Trust.  Communication.  Taking your best interests to heart.  Listening.  Competence.

If you feel that your financial advisor understands what keeps you awake at night, listens to your concerns, has access to a good inventory of diverse product solutions and demonstrates a commitment to exploring alternatives that will clearly silence the scary things in your world that go bump in the night, you can be confident that you’re on the right track.

It’s my opinion that it is NOT your advisor’s primary responsibility to make money for you. The financial market is what makes money for you, and your advisor’s #1 responsibility is to help guide you toward your place in that very crowded market.

Still, don’t hesitate to ask for references.  And a growing number of advisors are introducing letters of engagement.  These are documents that clarify what it is you are asking them to do for you, effectively laying out the ground rules for a successful, long-term relationship.  Don’t let the engagement letter intimidate you; taking the time to familiarize yourself with the content will help put you and your advisor on the same page from the outset of your relationship.

One final note: steer clear of the financial advisor who brags about how he or she has been able to continually out-perform the market through detailed research and superior fund or stock selection.  We reap what we sow, and few of these situations turn out well.  Instead, be comfortable with the advisor who may offer very unspectacular promises.

It’s my opinion that it is NOT your advisor’s primary responsibility to make money for you.  The financial market is what makes money for you, and your advisor’s #1 responsibility is to help guide you toward your place in that very crowded market.

Thrilling, huh?  But I’ve come to the conclusion over the years that we as advisors shouldn’t promise anything more, because we really can’t.  The active, out-performing advisor may appeal to our sense of adventure and desire to be on the leading edge of things, but the advisor who brings a buy-and-hold strategy that tastes like vanilla may be offering your best bet over the long-term with a well thought out strategic allocation.  It’s not that he or she is lazy or disinterested; it may just be that they believe as I do: you re-allocate your portfolio in response to changes in your personal circumstance or outlook on life, not in response to short-term market performance that is often a result of irrational investor behavior.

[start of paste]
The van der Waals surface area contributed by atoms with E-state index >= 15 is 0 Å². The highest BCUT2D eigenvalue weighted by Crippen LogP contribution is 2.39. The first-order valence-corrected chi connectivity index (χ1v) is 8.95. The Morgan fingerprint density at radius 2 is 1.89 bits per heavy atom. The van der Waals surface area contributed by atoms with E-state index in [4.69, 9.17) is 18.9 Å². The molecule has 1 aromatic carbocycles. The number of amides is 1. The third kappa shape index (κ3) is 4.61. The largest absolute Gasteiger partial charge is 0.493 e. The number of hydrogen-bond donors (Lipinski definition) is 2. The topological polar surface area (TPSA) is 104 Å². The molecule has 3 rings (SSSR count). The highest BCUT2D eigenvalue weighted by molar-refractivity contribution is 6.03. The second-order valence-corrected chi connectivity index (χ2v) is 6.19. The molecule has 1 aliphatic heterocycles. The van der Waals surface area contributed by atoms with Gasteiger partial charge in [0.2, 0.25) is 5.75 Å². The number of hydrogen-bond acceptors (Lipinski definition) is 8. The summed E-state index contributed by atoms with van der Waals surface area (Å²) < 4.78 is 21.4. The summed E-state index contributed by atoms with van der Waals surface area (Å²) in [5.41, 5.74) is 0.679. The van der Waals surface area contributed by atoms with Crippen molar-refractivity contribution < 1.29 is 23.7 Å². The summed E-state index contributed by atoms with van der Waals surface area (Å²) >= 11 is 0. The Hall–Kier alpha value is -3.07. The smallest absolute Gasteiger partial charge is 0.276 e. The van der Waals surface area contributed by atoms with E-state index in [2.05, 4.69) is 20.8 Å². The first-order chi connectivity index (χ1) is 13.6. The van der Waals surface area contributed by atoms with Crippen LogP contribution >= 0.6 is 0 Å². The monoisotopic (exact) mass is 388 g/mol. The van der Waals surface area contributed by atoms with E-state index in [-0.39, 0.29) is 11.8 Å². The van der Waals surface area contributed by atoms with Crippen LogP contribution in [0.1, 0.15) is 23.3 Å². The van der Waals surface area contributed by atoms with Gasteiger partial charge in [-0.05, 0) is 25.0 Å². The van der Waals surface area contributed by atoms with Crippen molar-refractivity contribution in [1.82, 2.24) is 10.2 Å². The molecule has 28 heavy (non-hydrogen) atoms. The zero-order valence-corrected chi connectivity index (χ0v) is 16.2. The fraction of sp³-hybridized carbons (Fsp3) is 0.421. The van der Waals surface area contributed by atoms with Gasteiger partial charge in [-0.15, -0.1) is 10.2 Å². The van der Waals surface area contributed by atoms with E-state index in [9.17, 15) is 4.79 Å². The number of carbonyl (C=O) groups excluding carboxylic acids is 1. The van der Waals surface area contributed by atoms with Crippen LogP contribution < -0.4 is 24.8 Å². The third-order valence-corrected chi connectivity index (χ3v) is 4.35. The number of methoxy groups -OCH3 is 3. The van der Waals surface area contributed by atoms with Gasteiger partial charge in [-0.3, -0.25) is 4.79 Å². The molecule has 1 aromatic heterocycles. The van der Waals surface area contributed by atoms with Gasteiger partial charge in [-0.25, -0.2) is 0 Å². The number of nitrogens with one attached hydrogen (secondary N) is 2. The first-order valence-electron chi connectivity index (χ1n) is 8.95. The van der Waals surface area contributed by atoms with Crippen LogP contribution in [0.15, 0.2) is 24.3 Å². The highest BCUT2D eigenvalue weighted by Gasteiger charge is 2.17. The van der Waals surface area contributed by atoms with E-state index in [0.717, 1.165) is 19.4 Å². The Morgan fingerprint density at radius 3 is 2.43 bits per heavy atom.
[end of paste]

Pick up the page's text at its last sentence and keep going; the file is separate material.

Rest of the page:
So, explore your options and don’t be afraid to interview a number of advisors.  I think you’ll know that perfect fit for you when you see it, and it will be determined more with your heart than with your calculator.

Now that I’ve alienated every technically oriented advisor out there, I invite you to share your comments!  What’s been your experience?  We’d love to hear from you.

  • Jake
    Jun 1 2012

    Well put Rick. It’s been said that ‘in the short-term the market is a voting machine, but in the long-term it is a weighing machine’. When we react to short-term changes in the market we undermine our long-term goals. Staying the course is almost always our best option, and yet in times of uncertainty it can feel like the most difficult thing to do.